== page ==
As Vyvanse generics bite, Takeda sets out on $900M restructuring plan

In response to rapidly declining profits and the downfall of ADHD drug Vyvanse, Takeda is planning to throw 140 billion Japanese yen ($899 million) toward a company-wide restructuring campaign.

The company saw its operating profit plummet 56.4% last fiscal year to 214 billion Japanese yen ($1.4 billion).

Now, with the overhaul in the works and 2024 marking the last year of “significant" generic headwinds for Vyvanse, Takeda said it expects to bring total profit to 225 billion yen ($1.4 billion) this fiscal year, which ends in March 2025.

If all goes to plan, the multi-year reorganization program will drive the drugmaker’s core operating profit margin above 30%. To get there, Takeda plans to prioritize "organizational agility," procurement savings and tech efficiencies, the company said in its full-year earnings presentation (PDF). 

To achieve “organizational simplicity,” Takeda will “reduce layers” and “refine operating models,” the company added. 

"This will require difficult choices when it comes to prioritization, including making some changes to roles over time, but we’re confident that this focus will enable us to create more long-term value for our patients, the global health care system and society," a company spokesperson said in an emailed statement. 

The changes will "look different across individual teams and will be phased according to unique business needs and country requirements," the spokesperson added.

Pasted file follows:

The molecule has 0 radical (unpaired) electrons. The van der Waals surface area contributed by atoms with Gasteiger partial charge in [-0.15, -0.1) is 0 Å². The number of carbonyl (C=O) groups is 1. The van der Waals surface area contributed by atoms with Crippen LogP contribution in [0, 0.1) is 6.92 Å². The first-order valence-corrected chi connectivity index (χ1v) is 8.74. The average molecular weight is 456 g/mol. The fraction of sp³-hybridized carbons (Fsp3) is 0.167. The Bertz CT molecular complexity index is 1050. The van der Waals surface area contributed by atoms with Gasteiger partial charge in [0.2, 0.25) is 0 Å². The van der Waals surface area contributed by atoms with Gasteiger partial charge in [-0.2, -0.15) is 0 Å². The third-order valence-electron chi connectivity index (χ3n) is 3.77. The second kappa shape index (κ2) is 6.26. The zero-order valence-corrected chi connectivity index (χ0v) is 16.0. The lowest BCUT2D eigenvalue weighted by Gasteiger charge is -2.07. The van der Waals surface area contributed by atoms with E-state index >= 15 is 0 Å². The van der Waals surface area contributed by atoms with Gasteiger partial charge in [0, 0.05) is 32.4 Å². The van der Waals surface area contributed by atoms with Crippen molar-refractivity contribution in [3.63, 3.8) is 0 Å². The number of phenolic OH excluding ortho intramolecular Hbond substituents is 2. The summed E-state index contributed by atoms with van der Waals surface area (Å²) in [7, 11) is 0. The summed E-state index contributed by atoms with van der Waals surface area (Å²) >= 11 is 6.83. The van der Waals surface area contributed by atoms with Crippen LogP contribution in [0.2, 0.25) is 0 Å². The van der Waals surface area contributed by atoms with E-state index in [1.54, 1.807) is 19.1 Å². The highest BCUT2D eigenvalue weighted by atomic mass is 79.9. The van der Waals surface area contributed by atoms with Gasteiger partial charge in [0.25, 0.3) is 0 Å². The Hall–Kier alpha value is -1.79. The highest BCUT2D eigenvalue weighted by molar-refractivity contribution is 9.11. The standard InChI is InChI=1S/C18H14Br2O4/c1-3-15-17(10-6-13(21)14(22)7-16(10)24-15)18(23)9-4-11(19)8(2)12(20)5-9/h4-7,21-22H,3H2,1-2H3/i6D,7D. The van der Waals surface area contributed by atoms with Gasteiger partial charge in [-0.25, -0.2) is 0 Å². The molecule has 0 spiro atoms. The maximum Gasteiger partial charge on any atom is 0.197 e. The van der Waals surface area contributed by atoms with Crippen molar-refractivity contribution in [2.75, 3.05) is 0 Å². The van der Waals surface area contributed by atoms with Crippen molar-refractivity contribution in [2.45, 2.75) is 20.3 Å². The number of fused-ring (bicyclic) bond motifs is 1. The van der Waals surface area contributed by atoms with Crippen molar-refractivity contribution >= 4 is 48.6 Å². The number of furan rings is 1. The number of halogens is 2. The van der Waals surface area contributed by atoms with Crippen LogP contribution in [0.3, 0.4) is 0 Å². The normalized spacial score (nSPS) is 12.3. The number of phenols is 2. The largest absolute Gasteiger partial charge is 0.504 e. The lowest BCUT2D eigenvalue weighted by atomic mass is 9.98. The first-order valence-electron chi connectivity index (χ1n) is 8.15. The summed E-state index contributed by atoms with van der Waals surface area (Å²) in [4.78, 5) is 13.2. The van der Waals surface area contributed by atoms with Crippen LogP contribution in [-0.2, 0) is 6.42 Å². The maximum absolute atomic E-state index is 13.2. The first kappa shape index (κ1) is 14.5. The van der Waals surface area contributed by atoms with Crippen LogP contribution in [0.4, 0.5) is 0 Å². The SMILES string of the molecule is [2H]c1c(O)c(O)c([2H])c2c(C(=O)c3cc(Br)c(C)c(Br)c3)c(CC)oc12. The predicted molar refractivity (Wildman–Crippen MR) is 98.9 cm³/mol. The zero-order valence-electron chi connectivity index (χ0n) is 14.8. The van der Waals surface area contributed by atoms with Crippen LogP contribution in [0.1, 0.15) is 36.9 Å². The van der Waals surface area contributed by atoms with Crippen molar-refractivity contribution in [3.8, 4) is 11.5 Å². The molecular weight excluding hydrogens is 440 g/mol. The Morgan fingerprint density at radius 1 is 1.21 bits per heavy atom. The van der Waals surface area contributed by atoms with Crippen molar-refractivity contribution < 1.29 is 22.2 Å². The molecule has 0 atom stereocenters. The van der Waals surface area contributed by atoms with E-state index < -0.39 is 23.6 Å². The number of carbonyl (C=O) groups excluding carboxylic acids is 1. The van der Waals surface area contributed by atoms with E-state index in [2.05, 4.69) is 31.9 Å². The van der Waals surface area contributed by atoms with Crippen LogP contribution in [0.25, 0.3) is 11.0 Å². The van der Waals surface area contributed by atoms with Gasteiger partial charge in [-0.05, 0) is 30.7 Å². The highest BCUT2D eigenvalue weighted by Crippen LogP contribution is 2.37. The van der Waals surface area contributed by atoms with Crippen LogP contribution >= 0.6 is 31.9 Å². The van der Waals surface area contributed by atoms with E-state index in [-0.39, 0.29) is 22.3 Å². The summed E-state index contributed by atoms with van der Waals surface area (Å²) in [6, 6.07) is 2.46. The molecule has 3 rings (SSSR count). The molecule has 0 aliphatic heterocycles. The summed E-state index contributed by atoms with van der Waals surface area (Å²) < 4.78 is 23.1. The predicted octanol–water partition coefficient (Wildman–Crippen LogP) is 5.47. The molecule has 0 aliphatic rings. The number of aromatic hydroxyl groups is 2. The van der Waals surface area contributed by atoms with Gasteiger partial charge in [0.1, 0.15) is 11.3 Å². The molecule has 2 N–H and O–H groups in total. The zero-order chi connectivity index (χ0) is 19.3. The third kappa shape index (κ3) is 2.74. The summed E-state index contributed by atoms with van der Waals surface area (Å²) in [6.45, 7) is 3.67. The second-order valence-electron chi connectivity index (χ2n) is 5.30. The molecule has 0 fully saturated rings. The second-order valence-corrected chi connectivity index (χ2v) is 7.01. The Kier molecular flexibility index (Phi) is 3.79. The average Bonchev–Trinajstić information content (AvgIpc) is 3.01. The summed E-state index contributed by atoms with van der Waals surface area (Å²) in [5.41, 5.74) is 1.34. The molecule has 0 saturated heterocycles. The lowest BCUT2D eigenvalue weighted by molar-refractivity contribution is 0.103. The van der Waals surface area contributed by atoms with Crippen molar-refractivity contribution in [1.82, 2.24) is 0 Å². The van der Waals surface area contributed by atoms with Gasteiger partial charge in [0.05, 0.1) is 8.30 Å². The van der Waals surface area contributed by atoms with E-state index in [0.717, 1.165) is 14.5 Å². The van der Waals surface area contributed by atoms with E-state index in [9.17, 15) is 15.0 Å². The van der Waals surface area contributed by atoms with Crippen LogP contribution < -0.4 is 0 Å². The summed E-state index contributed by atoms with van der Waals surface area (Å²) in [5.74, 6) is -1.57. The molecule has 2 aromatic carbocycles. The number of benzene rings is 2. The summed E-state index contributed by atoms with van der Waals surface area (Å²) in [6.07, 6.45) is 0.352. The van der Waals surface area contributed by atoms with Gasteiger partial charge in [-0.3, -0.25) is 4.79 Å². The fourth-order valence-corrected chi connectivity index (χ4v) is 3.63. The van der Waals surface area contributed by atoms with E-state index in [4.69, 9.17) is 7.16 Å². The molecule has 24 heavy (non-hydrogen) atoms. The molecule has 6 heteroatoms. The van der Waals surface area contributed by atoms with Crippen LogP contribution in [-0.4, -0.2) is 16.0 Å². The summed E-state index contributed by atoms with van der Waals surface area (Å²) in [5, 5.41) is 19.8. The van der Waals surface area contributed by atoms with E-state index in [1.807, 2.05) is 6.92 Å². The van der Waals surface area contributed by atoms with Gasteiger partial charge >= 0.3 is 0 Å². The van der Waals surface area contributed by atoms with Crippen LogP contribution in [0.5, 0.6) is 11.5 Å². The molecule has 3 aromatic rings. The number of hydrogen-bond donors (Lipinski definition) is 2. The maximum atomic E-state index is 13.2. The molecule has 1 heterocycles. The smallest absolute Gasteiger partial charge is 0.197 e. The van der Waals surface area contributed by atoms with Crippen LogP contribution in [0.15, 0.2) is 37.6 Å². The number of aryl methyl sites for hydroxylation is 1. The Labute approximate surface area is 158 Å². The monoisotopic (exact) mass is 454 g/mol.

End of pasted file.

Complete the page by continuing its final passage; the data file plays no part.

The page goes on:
In addition to driving profitability, the plan is designed to allow Takeda to put resources behind the company's late-stage pipeline and its most promising products.

Takeda hopes to help offset the Vyvanse competition by investing in growth drivers and new product launches, which together should account for some 50% of the company's revenue, Takeda said.

Still, the company is projecting a modest 2% growth rate for its current fiscal year. That compares with a nearly 6% revenue increase during Takeda's 2023 fiscal year.

“We remain focused on returning to sustainable revenue and profit growth from FY2025 onwards and are confident in our long-term growth trajectory,” chief financial officer Milano Furuta noted in a release.

Vyvanse sales fell 14% to 423 trillion yen ($2.7 billion) after generics started swarming the market in August. The company previously called the impact "slightly milder" than expected as supply constraints initially hampered generic sales. 

Takeda’s most lucrative sector last year was its GI franchise, driven by ulcerative colitis and Crohn’s disease med Entyvio. Sales of the med hit 800 billion yen ($5.1 billion).

The company is building on the momentum by “maximizing the potential of our inflammatory bowel disease (IBD) franchise around Entyvio,” it said in a filing (PDF), including by pursuing expansions into new indications such as active chronic pouchitis.